What Should I Wear to My Job Interview?

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You've secured an interview for a potential new job, and it's safe to say you're pumped. After the excitement settles, you head to your closet to pick out the perfect outfit, only to be left feeling less than enthused about your options. What do people wear to interviews these days, anyway? To learn more about honing in on interview style in today's world (even over Zoom), we tapped the expertise of Michelle Krick, fashion expert, wardrobe stylist, personal shopper and owner of Michelle Krick Style.

First, regardless of your age, industry or size, Krick emphasizes the importance of your clothing representing your personal style—even in an interview. And though the casual vibes have gone up over the last two years, the same doesn't necessarily apply for job interviews.

"You always want to dress your best for an interview—it's your first impression without saying a word," Krick said, noting some current trends perfectly suited (pun intended) for your next interview. "Blazers are having a moment right now. Not only boyfriend blazers, but structured blazers and cropped styling too, with a ton of emphasis on color and detailing."

Wide leg pants are also a hot commodity at the moment.

"This silhouette can make you look long and lean, and pairs well with a blazer or a blouse. This is a simple way to add a trend element yet keep things interview appropriate," Krick said, adding that proper fit is critical. "Power suiting is also a great option (think monochromatic sets). This look can create a great power message, but can be worn differently as separates in the future."

Accessories shouldn't be forgotten, but it's important they don't dominate your look or distract. Krick says what's hot right now are fresh updates to classic pieces.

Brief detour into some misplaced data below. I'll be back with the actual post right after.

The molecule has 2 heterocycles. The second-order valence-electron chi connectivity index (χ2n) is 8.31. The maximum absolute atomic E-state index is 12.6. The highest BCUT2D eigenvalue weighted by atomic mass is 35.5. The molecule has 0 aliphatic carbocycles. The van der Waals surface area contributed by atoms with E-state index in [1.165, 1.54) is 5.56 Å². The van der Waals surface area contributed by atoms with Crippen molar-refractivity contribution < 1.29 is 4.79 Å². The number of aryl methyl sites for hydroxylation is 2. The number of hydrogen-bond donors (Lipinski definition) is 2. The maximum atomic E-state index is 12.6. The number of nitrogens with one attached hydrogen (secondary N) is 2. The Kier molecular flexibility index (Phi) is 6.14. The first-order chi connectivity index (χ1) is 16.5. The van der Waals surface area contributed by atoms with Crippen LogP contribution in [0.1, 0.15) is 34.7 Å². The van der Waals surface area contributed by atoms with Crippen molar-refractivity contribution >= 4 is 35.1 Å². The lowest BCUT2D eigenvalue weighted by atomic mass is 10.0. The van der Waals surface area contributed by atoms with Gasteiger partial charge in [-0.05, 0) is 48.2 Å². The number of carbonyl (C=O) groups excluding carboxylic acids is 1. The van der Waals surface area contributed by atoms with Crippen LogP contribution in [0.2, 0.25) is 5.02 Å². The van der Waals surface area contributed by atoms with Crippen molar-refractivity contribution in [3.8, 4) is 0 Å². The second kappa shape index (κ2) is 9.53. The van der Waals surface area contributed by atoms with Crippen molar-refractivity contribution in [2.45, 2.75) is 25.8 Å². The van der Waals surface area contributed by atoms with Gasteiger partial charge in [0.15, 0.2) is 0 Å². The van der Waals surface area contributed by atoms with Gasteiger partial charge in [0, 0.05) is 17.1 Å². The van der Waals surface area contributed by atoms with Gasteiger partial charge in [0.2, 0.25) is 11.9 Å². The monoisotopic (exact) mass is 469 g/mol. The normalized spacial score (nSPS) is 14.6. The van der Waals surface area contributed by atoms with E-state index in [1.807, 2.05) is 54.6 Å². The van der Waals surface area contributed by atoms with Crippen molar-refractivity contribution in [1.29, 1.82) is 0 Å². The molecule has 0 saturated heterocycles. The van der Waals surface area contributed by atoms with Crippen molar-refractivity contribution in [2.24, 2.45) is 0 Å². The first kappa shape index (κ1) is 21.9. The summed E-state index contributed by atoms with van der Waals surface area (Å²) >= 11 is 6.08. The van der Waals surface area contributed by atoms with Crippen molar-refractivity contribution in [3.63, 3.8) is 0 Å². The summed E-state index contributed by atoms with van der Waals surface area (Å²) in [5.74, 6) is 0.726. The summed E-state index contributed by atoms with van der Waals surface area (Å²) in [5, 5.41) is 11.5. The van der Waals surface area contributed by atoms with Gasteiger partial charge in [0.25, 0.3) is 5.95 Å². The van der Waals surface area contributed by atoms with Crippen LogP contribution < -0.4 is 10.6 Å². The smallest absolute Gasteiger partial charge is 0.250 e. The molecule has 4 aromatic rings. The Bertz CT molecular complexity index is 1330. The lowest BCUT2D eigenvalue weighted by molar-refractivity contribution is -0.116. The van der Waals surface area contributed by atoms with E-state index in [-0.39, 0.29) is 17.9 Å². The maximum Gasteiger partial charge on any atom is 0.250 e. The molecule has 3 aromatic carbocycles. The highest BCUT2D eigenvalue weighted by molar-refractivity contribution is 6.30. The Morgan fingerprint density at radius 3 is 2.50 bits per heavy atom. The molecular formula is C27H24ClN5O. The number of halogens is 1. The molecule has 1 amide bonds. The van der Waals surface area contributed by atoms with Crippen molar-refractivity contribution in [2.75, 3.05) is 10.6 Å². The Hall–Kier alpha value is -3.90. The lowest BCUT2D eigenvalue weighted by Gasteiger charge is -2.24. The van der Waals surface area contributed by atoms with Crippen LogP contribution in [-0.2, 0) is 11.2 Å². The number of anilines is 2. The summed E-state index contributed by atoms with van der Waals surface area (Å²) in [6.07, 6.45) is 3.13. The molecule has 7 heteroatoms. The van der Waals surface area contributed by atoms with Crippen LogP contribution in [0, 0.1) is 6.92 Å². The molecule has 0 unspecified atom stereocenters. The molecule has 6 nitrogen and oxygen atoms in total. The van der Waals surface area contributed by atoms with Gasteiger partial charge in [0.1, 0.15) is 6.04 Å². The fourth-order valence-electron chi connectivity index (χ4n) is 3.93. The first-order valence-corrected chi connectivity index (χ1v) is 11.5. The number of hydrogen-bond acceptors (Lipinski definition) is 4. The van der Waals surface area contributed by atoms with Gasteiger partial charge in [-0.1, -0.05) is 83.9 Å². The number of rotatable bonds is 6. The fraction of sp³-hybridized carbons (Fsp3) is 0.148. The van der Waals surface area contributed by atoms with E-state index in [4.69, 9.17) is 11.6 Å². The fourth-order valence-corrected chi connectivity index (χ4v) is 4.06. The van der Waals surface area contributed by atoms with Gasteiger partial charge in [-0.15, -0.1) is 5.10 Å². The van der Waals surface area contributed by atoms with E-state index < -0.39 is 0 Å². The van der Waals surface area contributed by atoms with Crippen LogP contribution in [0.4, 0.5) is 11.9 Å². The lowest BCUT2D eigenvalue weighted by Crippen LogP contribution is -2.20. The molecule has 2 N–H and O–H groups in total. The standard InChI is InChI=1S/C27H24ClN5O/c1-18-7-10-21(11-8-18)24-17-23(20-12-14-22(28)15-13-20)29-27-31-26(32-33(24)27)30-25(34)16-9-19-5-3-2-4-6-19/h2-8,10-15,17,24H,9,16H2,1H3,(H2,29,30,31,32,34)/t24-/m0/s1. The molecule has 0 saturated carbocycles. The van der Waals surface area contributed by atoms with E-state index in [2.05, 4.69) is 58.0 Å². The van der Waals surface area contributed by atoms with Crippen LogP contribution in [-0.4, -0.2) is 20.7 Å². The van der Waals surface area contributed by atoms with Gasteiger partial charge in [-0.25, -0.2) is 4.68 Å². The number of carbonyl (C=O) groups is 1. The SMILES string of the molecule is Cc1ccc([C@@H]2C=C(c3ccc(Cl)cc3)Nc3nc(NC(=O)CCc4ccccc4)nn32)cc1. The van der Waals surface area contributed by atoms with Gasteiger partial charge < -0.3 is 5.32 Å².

"Chains continue to be big, but the newest impact is oversized chains. And hoops will always be a staple, but the trend now includes interesting shapes, braiding, links and more."

When it comes to Zoom, Krick suggests incorporating an interesting pattern or color, showcasing a power necklace or earring for some interest, and taking your lip color up a notch to avoid looking washed out.

"An interview is still an interview," she said. "Even though it's not in-person, you still want to take how you present yourself seriously."

Michelle's Dos and Don'ts


  • Dress for your personal style. If blazers aren't your thing, try a different jacket or an elevated blouse.
  • Keep it professional. It will help you feel confident and demonstrate you care and understand the industry.
  • Think head-to-toe. Your nails, toes, hair, make up, accessories ... It all matters!


  • Try something new without a test run. It's not the time to try a bold patterned shirt when you normally wear solids.
  • Underdress. This gives the impression you aren't taking the interview seriously.
  • Wear pieces that are too revealing or feel outdated. It's worth investing in an updated look you feel great in, which will help keep the focus on your skills and job qualifications.

Find Michelle on Instagram and Facebook at @michellekrickstyle and at michellekrickstyle.com.

Written by Sarah Suydam, Managing Editor for West Michigan Woman.

This article originally appeared in the Aug/Sep issue of West Michigan Woman.


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